Ranking the 7 Worst Decisions Since the 2020 NFL Draft

Maurice Moton@@MoeMotonFeatured ColumnistMay 28, 2020

Ranking the 7 Worst Decisions Since the 2020 NFL Draft

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    Bill Feig/Associated Press

    After the NFL draft, franchises continued to tweak rosters for the 2020 season—and some moves made more sense than others. 

    Perhaps a team made the wrong decision on a fifth-year option, released a key contributor, spent money on a questionable signing or envisions a flawed development plan for a young player.

    We'll highlight and rank seven of the worst decisions made following the April 23-25 draft, with an emphasis on immediate implications, the value of a player's position and salary-cap ramifications if applicable.

7. Arizona Cardinals Plan to Use Isaiah Simmons at Linebacker

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    Richard Shiro/Associated Press

    With the eighth pick, the Arizona Cardinals selected Isaiah Simmons, one of the most versatile defensive prospects in recent memory. He logged at least 100 snaps at five positions for Clemson last season, per Pro Football Focus

    To unlock Simmons' potential, Arizona defensive coordinator Vance Joseph must put him in a position to succeed. Equally important, the play-caller has to do what's best for a unit that ranked 28th in scoring and gave up the most yards in 2019. 

    According to ESPN's Josh Weinfuss, the Cardinals will use Simmons primarily at linebacker. He also reported it's "unlikely" the rookie will see much action at cornerback or safety. 

    Head coach Kliff Kingsbury prefers Simmons learns one position, per Weinfuss

    "Our thought process, is if he is really able to focus on one position, having the flexibility to still move around, but really focus on one, and the sky can really be the limit," Kingsbury said. 

    That's a logical approach, but Joseph's decision to narrow the defender's focus to linebacker rather than safety needs a second thought.

    Arizona's defense doesn't have a proven safety alongside Budda Baker. Deionte Thompson, a 2019 fifth-rounder, lined up for 252 defensive snaps in 2019. 

    As a collegian, Simmons started at safety for two seasons before he transitioned to linebacker. As Pro Football Focus noted, the 6'4", 238-pounder still played 232 combined snaps at free and strong safety last year.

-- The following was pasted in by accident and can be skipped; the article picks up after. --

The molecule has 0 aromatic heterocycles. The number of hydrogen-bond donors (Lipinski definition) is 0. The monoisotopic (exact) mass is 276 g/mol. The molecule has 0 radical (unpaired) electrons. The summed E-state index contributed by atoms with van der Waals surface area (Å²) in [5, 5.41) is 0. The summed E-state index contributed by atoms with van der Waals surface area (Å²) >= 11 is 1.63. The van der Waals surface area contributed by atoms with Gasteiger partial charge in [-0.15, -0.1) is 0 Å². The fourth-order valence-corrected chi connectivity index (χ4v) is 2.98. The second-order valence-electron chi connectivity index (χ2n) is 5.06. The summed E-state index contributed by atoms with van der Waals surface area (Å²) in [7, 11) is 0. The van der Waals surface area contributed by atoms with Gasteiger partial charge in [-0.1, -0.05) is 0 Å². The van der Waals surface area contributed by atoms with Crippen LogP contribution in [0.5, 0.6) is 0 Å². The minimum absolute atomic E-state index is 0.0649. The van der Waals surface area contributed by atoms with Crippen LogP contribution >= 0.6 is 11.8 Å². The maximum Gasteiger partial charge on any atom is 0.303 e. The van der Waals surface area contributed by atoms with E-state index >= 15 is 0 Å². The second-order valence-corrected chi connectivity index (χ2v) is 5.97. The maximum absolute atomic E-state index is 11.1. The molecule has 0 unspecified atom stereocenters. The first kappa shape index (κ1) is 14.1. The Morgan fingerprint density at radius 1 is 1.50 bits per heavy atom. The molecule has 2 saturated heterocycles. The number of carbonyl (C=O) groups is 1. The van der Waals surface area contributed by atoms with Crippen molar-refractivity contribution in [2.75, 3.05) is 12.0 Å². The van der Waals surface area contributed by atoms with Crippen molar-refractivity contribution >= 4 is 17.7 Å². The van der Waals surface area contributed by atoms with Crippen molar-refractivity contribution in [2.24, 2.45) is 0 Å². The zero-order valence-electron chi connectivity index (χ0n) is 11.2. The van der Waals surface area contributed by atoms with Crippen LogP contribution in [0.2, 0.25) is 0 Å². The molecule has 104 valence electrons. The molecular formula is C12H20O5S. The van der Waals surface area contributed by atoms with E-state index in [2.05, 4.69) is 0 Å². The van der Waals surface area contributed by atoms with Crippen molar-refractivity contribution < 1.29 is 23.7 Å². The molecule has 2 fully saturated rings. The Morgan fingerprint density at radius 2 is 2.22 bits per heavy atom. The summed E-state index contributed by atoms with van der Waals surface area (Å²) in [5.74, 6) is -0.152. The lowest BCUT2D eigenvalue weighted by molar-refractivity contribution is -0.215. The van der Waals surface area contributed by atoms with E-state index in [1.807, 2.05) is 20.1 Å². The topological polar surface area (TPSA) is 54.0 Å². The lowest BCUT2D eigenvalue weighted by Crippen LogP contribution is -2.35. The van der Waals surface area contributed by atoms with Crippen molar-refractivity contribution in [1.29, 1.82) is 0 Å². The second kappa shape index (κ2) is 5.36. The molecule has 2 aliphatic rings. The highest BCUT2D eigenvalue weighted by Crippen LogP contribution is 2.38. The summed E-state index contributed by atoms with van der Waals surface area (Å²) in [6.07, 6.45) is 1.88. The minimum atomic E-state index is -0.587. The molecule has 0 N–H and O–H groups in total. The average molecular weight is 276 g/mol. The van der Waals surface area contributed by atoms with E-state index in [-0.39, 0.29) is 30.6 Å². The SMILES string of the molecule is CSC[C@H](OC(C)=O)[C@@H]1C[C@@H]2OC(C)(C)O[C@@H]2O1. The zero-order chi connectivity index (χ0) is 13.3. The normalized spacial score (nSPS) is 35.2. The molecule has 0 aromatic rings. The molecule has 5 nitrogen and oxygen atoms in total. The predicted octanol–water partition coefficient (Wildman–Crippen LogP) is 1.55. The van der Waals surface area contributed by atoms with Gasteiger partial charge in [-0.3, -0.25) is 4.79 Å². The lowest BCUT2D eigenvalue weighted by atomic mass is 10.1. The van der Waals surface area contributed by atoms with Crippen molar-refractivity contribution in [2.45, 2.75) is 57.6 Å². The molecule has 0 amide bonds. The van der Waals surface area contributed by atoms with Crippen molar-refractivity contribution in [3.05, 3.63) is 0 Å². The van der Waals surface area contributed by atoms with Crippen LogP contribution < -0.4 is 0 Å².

The Cardinals signed linebackers Devon Kennard and De'Vondre Campbell during free agency. Simmons and Baker could be a strong pair at safety, which makes more sense than limiting snaps for a top-10 pick or a proven veteran on the second level of the defense.

    The coaching staff could change Simmons' role at any time, so this decision may be overturned at some point for the sake of need in the secondary.

6. Jacksonville Jaguars Sign QB Mike Glennon

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    Charlie Riedel/Associated Press

    The Jacksonville Jaguars seem prepared to go all-in with second-year quarterback Gardner Minshew II. That's fine. However, the team doesn't have a solid backup signal-caller who can take over if Minshew underperforms or goes down with an injury.

    The Jaguars made an uninspiring addition to the quarterback room, signing Mike Glennon, who's thrown 31 regular-season passes since 2018 and made his last start with the Chicago Bears in September 2017.

    After Glennon flashed as a rookie with the Tampa Bay Buccaneers in 2013, throwing 19 touchdowns and nine interceptions, he suited up for just six or fewer games in each of the following years.

    According to ESPN's Jeff Darlington, Jacksonville had interest in Andy Dalton, but he signed with the Dallas Cowboys. Instead of acquiring a veteran who's played more meaningful snaps in recent campaigns, like Joe Flacco before he signed with the New York Jets, the Jaguars settled for a low-tier backup. 

    Assuming Glennon, the most experienced among the reserves, claims the No. 2 spot over Joshua Dobbs and rookie sixth-rounder Jake Luton, the Jaguars need Minshew to play well and avoid injury—or else they'll see few wins. 

    The Cardinals' poor decision could affect their defense, while the Jaguars' underwhelming signing doesn't provide much to the most important position on the roster.

    If Glennon plays, Jacksonville can close the book on its season.

5. Indianapolis Colts Decline S Malik Hooker's 5th-Year Option

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    Phelan M. Ebenhack/Associated Press

    The Indianapolis Colts declined Malik Hooker's fifth-year option on the May 4 deadline.

    Even though Hooker has battled injuries through three seasons, he's tied for the most interceptions (seven) on the team since his 2017 rookie season. The Ohio State product has missed five games over the last two campaigns because of various ailments but suited up for every outing from Week 8 forward in 2019.

    The Colts selected Julian Blackmon in the third round of April's draft. The former cornerback only played safety for one year at Utah. Furthermore, he tore his ACL in December. According to Andrew Walker of the team's website, general manager Chris Ballard projects the rookie could make a full recovery in October.

    But addition to rehab and conditioning, Blackmon will need time to refine his technique as a safety. He may not be ready to handle a full-time starting position next season with a delayed beginning to his rookie campaign.

    The Colts have $23.4 million in cap space, per Over the Cap, so the front office isn't in a financial bind. Hooker's fifth-year option would've cost $6.7 million in 2021, per Michael Ginnitti of Spotrac. Indianapolis could've absorbed that price tag for another year to keep a solid starter in place while Blackmon gets up to speed. 

    In 2019, Indianapolis ranked 23rd in passing yards allowed. The unit needs Hooker's ball skills to force turnovers on the back end. If he's yet to reach his ceiling, the talented coverage safety could see a spike in takeaways. Then other teams may drive up his price on the open market, making it difficult for the Colts to re-sign him.

    The Colts edge the Jags here because Indy will lose an established starter if Hooker signs elsewhere next offseason, whereas Jacksonville made a poor decision on a backup quarterback.